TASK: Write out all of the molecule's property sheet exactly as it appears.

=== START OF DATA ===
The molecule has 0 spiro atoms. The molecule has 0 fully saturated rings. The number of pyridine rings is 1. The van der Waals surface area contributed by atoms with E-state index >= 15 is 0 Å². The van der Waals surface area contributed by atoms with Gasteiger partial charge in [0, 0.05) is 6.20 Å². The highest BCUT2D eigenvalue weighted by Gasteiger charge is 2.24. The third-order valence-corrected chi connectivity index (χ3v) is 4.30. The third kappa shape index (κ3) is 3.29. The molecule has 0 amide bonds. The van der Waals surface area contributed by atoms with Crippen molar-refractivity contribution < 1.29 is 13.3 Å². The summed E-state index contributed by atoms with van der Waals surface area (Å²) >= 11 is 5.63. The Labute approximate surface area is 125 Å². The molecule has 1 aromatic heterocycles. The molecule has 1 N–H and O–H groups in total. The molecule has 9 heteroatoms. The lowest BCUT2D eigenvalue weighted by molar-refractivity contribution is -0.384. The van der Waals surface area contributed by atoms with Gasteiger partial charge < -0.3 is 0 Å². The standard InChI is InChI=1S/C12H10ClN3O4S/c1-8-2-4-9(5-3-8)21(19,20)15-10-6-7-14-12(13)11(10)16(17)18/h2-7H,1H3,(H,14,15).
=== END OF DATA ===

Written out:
The molecule has 0 spiro atoms. The molecule has 0 fully saturated rings. The number of pyridine rings is 1. The van der Waals surface area contributed by atoms with E-state index >= 15 is 0 Å². The van der Waals surface area contributed by atoms with Gasteiger partial charge in [0, 0.05) is 6.20 Å². The highest BCUT2D eigenvalue weighted by Gasteiger charge is 2.24. The third-order valence-corrected chi connectivity index (χ3v) is 4.30. The third kappa shape index (κ3) is 3.29. The molecule has 0 amide bonds. The van der Waals surface area contributed by atoms with Crippen molar-refractivity contribution < 1.29 is 13.3 Å². The summed E-state index contributed by atoms with van der Waals surface area (Å²) >= 11 is 5.63. The Labute approximate surface area is 125 Å². The molecule has 1 aromatic heterocycles. The molecule has 1 N–H and O–H groups in total. The molecule has 9 heteroatoms. The lowest BCUT2D eigenvalue weighted by molar-refractivity contribution is -0.384. The van der Waals surface area contributed by atoms with Gasteiger partial charge < -0.3 is 0 Å². The standard InChI is InChI=1S/C12H10ClN3O4S/c1-8-2-4-9(5-3-8)21(19,20)15-10-6-7-14-12(13)11(10)16(17)18/h2-7H,1H3,(H,14,15).